Three years ago, Christopher Nolan got Warner Brothers to sign a nine figure check in order to make his incredible, head-trippy Inception. But Nolan had just come off The Dark Knight, which for a few months in 2008 just latched itself onto the cultural zeitgeist (you couldn’t go anywhere without the movie coming up in conversation) and made a mint for the studio in the process, so WB probably felt obliged to let Nolan do whatever he wanted. Thankfully, he delivered a masterpiece.
But occasionally, big personal projects like this go wrong… very wrong. After 300 and Watchman, Warner Brothers (again) let Zach Snyder make his dream movie, Sucker Punch. Sometimes, a filmmaker lets you too far into their head. I think Snyder was trying to make a kick-ass, female action movie that would be a tribute to strong women, but what he made just seemed icky and exploitative; he had no idea how creepy his vision was, and he ended up creating one of the more uncomfortable movie-going experiences of recent years.
Why Warner Brothers (of course) decided to write Guillermo Del Toro one of those enormous checks to make his personal mega movie, I have no idea (were the Hellboy movies THAT successful?) But I’m sure glad they did. Pacific Rim is a movie that reeks movie-geek love. You get the idea that once Del Toro got the greenlight from WB to make his monster movie, he figured he might never have access to this type of money ever again, so he put EVERYTHING he could into it.
Pacific Rim is so filled with joy. And considering how loud the movie is and the amount of rampant destruction the movie puts on display, there’s a certain amount of grace as well. Last month’s Nolan/Snyder collaboration, Man of Steel, had just as much chaos, but that movie was bleak and overwhelming; there was nothing fun about it. Del Toro takes you on a thrill ride that leaves you exhilarated.
Pacific Rim doesn’t feel excessive or overstuffed. Del Toro was smart to give you just enough Kaiju (fancy word for “monster”)/Jaeger (fancy word for “robot”) action right off right off the top so that the movie can settle in and take its time to develop character and conflicts before we see another big action set piece. It’s not like the Transformers movies, which feel the need to constantly push MORE ACTION AND NOISE AND ACTION into your bloodstream, lest you fall into some kind of stimulation withdrawl.
Don’t get me wrong, the characters in Pacific Rim aren’t going to blow you away with their complexity and nuance. And Del Toro, who co-wrote the screenplay with Travis Beacham, still has a tin ear for dialogue.
Del Toro encourages his actors to play big, which is fine when you have guys like Idris Elba as Stacker Pentecost, the man in charge of the Jaeger program (Elba gives a Henry-the-Fifth-at-Agincourt speech that would almost rival Bill Pullman’s rallying cry from Independence Day if it were only a little longer and had more time to build. But points must be given for not having Elba yell “INTO THE BREACH!!”) and Ron Perlman as a pimped-out black market dealer of Kaiju remnants (if EVER a supporting character called for his own movie, it’s this one! And do yourself a favor… don’t leave once the end credits start to roll.)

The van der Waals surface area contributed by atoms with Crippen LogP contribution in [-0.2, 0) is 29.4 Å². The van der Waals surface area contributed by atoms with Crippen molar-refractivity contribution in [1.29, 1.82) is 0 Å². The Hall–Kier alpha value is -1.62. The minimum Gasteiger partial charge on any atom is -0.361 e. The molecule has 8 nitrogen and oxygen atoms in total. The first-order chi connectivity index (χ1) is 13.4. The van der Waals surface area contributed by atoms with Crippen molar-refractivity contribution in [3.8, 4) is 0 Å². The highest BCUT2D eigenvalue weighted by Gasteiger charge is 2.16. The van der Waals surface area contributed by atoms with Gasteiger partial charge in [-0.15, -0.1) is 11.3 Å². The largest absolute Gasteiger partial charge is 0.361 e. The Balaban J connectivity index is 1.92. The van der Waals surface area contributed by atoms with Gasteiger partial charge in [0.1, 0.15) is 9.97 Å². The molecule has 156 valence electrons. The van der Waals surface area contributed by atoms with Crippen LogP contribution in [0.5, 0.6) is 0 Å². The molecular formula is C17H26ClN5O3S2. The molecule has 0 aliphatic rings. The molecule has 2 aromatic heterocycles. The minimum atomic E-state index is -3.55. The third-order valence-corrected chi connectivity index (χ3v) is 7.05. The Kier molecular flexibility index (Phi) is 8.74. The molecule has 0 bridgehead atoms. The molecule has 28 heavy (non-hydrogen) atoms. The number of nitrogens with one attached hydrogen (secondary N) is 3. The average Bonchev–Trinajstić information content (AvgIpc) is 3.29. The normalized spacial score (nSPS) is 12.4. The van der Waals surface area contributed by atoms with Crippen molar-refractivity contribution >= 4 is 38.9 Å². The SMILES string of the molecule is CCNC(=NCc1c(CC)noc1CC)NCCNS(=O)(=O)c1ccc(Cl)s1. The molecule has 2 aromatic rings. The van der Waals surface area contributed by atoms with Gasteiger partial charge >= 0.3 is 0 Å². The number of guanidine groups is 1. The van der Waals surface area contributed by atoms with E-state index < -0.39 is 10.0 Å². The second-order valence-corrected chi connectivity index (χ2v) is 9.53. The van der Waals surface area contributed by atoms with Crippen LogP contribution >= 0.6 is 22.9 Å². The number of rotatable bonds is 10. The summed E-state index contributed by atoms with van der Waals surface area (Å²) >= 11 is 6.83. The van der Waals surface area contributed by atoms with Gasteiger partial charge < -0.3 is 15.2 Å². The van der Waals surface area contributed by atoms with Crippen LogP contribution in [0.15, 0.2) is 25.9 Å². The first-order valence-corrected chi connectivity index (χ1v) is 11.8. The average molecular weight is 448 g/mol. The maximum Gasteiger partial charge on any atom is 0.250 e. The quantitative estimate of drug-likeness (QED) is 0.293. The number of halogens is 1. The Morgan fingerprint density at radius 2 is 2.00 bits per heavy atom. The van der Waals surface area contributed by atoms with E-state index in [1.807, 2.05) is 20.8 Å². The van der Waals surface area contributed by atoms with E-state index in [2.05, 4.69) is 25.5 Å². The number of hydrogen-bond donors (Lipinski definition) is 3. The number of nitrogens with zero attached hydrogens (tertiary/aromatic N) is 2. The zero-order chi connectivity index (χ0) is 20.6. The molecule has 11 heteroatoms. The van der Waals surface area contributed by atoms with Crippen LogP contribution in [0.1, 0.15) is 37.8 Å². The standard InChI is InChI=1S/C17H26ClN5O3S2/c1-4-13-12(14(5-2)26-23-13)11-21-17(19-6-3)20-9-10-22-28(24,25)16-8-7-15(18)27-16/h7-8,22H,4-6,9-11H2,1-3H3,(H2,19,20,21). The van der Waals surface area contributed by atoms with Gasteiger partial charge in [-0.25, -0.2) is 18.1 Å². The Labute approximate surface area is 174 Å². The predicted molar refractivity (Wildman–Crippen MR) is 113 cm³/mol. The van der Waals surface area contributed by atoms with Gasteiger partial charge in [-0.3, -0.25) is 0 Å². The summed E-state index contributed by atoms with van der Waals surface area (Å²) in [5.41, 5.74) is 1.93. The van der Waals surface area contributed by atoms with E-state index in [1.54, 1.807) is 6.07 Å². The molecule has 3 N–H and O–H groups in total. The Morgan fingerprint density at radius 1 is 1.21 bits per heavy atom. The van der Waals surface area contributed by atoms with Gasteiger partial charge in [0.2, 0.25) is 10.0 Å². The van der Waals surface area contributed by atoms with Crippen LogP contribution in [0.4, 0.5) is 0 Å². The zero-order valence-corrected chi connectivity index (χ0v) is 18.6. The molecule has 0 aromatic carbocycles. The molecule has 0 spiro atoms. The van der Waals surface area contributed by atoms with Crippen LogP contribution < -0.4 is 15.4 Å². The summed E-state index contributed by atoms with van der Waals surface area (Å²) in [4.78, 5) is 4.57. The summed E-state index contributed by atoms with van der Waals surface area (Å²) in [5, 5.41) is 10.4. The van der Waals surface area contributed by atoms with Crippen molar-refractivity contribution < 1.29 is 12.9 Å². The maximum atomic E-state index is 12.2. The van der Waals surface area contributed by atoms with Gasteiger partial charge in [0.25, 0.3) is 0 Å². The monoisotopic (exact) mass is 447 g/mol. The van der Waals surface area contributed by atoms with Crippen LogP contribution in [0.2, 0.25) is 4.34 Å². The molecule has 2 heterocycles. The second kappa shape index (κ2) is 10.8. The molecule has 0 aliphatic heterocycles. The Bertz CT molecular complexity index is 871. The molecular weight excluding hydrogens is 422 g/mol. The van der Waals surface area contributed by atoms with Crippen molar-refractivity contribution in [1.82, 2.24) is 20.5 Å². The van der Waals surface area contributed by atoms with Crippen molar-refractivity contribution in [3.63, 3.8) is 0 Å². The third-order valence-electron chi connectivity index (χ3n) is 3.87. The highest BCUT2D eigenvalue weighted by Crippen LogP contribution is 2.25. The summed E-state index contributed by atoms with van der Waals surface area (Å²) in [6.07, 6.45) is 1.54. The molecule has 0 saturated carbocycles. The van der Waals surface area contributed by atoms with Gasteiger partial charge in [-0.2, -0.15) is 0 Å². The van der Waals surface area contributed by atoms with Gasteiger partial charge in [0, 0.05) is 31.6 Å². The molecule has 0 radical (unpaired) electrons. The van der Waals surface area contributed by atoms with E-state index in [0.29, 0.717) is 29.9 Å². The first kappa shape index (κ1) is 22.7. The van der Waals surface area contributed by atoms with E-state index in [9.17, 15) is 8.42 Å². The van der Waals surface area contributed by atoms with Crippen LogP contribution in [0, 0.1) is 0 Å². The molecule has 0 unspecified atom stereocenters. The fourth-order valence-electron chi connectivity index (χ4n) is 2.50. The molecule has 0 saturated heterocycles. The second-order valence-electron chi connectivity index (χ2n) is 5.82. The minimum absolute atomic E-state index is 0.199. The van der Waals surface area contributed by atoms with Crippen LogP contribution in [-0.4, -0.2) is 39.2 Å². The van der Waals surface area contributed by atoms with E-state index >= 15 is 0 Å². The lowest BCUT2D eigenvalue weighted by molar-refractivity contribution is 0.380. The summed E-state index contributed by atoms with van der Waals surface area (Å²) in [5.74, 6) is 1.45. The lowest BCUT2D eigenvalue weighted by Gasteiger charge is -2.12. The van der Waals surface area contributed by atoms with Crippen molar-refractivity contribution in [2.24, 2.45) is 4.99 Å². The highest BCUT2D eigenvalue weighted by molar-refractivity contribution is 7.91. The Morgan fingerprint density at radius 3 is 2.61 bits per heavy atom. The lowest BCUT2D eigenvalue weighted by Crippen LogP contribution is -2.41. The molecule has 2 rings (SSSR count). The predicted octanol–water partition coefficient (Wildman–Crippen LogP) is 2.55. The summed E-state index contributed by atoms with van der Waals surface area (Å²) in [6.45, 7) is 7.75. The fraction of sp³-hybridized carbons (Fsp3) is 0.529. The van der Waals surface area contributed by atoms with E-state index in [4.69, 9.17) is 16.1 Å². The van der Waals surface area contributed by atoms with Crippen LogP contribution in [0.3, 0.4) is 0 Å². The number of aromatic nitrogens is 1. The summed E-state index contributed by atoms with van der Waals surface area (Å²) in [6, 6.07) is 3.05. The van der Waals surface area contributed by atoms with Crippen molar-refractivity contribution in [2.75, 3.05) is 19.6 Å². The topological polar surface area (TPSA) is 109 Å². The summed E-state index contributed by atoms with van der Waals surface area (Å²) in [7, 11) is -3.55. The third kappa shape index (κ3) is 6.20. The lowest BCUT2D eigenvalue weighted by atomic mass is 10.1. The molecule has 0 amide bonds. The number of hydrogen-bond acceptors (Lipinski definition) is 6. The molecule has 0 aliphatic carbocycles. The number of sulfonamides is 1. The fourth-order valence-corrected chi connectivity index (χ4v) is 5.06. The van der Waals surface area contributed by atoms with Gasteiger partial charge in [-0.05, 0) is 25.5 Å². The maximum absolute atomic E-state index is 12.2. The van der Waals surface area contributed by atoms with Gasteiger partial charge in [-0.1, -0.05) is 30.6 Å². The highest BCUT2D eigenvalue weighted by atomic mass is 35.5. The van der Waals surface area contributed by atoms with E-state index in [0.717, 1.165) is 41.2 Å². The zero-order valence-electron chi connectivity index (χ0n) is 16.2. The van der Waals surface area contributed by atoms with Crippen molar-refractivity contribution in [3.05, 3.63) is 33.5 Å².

Unfortunately, when some actors play big, it sometimes comes off as shrill. Charlie Day (who I usually love) and Burn Gorman play a couple of dueling scientists who have their moments, but a little bit of these two goes a LONG way; Del Toro should’ve had them dial down their energy a little bit.
But ultimately, Del Toro knows what Pacific Rim is supposed to deliver, and man, does it deliver! This movie isn’t just big, it’s EPIC! I usually advise against paying a premium to see a movie in IMAX (unless parts of the movie were actually shot in IMAX, as Nolan has been known to do.) But with this movie, if you can, see it in IMAX!
Del Toro knows how to layer the surprises; I won’t give anything away, but a few times during the movie, I was convulsing with laughter, overcome with ecstatic shock and awe. And the score by Ramin Djawadi does a fantastic job, particularly when the biggest of the bad-ass Kaiju rise from the ocean breach, of highlighting those really bassy horns that used to herald the arrival of that most famous of Kaiju back in the 1950s.
To call Pacific Rim a “guy’s movie” is overestimating its maturity; it’s a “boy’s movie,” and I mean that in the most loving way possible. Here’s a movie, particularly after a dark and disappointing batch of summer movies, that gives sustenance to the soul of the 8-year-old nerd inside of you; that child who first discovered how glorious the cinema could be when you first saw (depending how old you are) Jaws or Star Wars or Raiders of the Lost Ark or Jurassic Park.
Orson Welles, when making Citizen Kane, said making a movie was like playing with “the biggest electric-train set any boy ever had.” I don’t know if Del Toro played with trains as a child, but I’m almost positive he made little cities populated with lots of action figures and had giant toy lizards stomp on them. Del Toro is now a 48-year-old boy who has all the major cities that line the Pacific Ocean to play with; you can almost hear him laughing to himself and saying, “Can you believe they’re actually letting me do this?!”